The best approach may be to focus on the level of fees rather than the nature of the fund.
In a moment of pique, after reading a New York Times story on the sales practices of JPMorgan Chase, I concluded in a recent blog post that we should ban actively-managed funds from 401(k) plans and rollover IRAs. My outrage may have been justifiable. The particular story detailed how private client advisers at JPMorgan Chase were pressured to sell the bank’s own – presumably high-fee – products. But, after extensive discussions with friends and foes, banning actively-managed funds may not have been my most brilliant proposal.
Fees are indeed a problem. Research conducted by economists at the Center for Retirement Research and other institutions have concluded that the high fees associated with investing in 401(k)s and IRAs seriously erode balances at retirement. Paying an additional 100 basis points reduces balances at retirement by more than 20 percent.
Actively-managed funds are expensive on average. The evidence from the Investment Company Institute (ICI) and other organizations shows that the average fees for actively-managed funds significantly exceed those for index funds. The numbers reported by the ICI show that, in 2012, the average expense ratio for an index equity fund was 13 basis points compared to 92 basis points for an actively-managed equity fund. The comparable costs for bond funds were 12 basis points for index funds and 65 basis points for actively-managed funds.
At least on the equity side, active management does not produce higher returns. The academic literature clearly shows that the majority of actively-managed funds underperform index funds and that returns are significantly lower for actively-managed funds after accounting for fees. Moreover, even though some actively-managed funds outperform the market, the evidence suggests that they will not necessarily do so in the future. As a result, the average investor has no basis on which to select a fund that will likely perform well.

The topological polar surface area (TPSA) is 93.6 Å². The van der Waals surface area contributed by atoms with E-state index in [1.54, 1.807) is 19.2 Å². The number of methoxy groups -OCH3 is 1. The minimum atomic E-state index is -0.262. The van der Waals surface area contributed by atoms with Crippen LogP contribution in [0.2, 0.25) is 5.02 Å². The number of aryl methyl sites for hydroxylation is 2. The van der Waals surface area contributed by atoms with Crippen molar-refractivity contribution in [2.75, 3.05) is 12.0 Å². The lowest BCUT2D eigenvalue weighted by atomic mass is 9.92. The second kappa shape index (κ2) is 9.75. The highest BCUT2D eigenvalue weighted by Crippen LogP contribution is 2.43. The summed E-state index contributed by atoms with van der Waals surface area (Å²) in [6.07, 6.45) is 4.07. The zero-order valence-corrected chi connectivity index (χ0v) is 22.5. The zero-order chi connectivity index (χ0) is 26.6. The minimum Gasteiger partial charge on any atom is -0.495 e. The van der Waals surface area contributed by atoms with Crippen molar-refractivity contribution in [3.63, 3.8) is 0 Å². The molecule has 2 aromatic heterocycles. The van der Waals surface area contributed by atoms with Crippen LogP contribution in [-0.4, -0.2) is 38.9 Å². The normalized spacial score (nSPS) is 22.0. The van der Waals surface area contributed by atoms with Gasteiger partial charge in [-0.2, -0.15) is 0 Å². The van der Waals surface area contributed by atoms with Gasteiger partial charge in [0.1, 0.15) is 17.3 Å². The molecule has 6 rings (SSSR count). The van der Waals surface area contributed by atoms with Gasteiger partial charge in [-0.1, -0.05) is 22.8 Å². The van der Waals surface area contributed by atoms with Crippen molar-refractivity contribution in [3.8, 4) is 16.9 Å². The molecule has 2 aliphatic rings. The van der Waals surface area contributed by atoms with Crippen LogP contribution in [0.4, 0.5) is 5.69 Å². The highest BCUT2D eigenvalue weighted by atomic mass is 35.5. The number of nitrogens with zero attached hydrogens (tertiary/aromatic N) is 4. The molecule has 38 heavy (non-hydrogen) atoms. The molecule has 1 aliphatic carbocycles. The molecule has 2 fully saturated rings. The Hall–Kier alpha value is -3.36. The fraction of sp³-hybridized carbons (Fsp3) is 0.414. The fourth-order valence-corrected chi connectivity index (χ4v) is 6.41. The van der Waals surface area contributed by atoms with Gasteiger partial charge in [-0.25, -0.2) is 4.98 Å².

So why not ban the suckers? One reason is that not all actively-managed funds have high fees and not all index funds have low fees. Moreover, index funds are good for stocks, but some bond funds need to be actively managed. And there may even be some equity classes where active management might be helpful.
In addition to the substantive reasons, banning is not feasible in the regulatory environment in which 401(k) plans operate. The Employee Retirement Income Security Act of 1974 (ERISA) has traditionally regulated the process of choosing investments rather than the investments themselves. For example, fiduciaries currently have the obligation to find “reasonable fees” for plan services. The Department of Labor does not have the expertise to choose among and regulate the character of index funds. It would be necessary to create a whole new body of law around what is eligible and what is not.
Therefore, a more judicious approach may be to focus on the level of fees rather than the nature of the fund. Such an approach would include: 1) requiring all 401(k) plans have at least one low-fee index fund; 2) changing the language in ERISA that currently requires fiduciaries to find “reasonable” fees for plan services to “lowest reasonable” fees; and 3) encouraging the Department of Labor to put out warnings “If you are paying more than 15 basis points for your 401(k) investments, you may be paying too much.”
In the meantime, I commend the Department of Labor for shining a light on fees. It appears to be working. Boston College just replaced a TIAA-CREF index stock fund with a similar fund that has much lower fees. But we still have a long way to go. Make sure that you have a very good reason to buy anything other than an index fund in your 401(k) or IRA.